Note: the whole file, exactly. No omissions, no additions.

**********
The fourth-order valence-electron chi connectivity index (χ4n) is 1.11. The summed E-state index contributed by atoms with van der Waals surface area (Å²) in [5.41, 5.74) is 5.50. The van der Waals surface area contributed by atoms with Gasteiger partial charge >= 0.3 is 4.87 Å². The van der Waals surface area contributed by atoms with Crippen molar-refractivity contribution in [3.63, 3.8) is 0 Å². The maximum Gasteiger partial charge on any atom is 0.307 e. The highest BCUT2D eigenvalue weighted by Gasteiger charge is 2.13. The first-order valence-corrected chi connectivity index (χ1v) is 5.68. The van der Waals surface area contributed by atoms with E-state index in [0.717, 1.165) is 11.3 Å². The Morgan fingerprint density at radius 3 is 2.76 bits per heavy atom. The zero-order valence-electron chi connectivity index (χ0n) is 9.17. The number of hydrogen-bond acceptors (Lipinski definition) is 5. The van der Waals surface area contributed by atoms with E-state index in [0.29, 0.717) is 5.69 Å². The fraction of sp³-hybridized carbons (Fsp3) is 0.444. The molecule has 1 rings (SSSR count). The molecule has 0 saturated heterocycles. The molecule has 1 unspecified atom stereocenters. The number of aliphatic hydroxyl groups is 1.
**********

The fourth-order valence-electron chi connectivity index (χ4n) is 1.11. The summed E-state index contributed by atoms with van der Waals surface area (Å²) in [5.41, 5.74) is 5.50. The van der Waals surface area contributed by atoms with Gasteiger partial charge >= 0.3 is 4.87 Å². The van der Waals surface area contributed by atoms with Crippen molar-refractivity contribution in [3.63, 3.8) is 0 Å². The maximum Gasteiger partial charge on any atom is 0.307 e. The highest BCUT2D eigenvalue weighted by Gasteiger charge is 2.13. The first-order valence-corrected chi connectivity index (χ1v) is 5.68. The van der Waals surface area contributed by atoms with E-state index in [0.717, 1.165) is 11.3 Å². The Morgan fingerprint density at radius 3 is 2.76 bits per heavy atom. The zero-order valence-electron chi connectivity index (χ0n) is 9.17. The number of hydrogen-bond acceptors (Lipinski definition) is 5. The van der Waals surface area contributed by atoms with E-state index in [0.29, 0.717) is 5.69 Å². The fraction of sp³-hybridized carbons (Fsp3) is 0.444. The molecule has 1 rings (SSSR count). The molecule has 0 saturated heterocycles. The molecule has 1 unspecified atom stereocenters. The number of aliphatic hydroxyl groups is 1.